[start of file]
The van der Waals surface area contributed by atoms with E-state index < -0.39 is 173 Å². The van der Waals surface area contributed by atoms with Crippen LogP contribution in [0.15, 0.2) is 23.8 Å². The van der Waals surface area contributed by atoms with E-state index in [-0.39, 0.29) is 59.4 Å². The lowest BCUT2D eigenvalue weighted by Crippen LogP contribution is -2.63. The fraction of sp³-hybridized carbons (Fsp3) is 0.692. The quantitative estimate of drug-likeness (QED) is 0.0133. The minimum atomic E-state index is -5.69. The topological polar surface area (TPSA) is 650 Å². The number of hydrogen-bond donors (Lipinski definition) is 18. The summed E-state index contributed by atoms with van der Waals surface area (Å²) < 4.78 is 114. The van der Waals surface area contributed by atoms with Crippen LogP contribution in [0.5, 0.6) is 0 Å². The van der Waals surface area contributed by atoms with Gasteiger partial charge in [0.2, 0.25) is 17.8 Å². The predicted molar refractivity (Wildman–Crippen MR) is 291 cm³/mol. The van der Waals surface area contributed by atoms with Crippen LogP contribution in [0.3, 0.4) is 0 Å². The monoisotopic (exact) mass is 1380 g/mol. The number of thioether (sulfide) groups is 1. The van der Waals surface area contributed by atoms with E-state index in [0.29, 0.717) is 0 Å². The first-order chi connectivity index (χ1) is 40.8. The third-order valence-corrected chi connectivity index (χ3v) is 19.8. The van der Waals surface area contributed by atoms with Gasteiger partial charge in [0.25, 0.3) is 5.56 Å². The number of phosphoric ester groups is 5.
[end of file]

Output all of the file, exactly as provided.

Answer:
The van der Waals surface area contributed by atoms with E-state index < -0.39 is 173 Å². The van der Waals surface area contributed by atoms with Crippen LogP contribution in [0.15, 0.2) is 23.8 Å². The van der Waals surface area contributed by atoms with E-state index in [-0.39, 0.29) is 59.4 Å². The lowest BCUT2D eigenvalue weighted by Crippen LogP contribution is -2.63. The fraction of sp³-hybridized carbons (Fsp3) is 0.692. The quantitative estimate of drug-likeness (QED) is 0.0133. The minimum atomic E-state index is -5.69. The topological polar surface area (TPSA) is 650 Å². The number of hydrogen-bond donors (Lipinski definition) is 18. The summed E-state index contributed by atoms with van der Waals surface area (Å²) < 4.78 is 114. The van der Waals surface area contributed by atoms with Crippen LogP contribution in [0.5, 0.6) is 0 Å². The van der Waals surface area contributed by atoms with Gasteiger partial charge in [0.2, 0.25) is 17.8 Å². The predicted molar refractivity (Wildman–Crippen MR) is 291 cm³/mol. The van der Waals surface area contributed by atoms with Crippen LogP contribution in [0.3, 0.4) is 0 Å². The monoisotopic (exact) mass is 1380 g/mol. The number of thioether (sulfide) groups is 1. The van der Waals surface area contributed by atoms with E-state index in [0.29, 0.717) is 0 Å². The first-order chi connectivity index (χ1) is 40.8. The third-order valence-corrected chi connectivity index (χ3v) is 19.8. The van der Waals surface area contributed by atoms with Gasteiger partial charge in [0.25, 0.3) is 5.56 Å². The number of phosphoric ester groups is 5.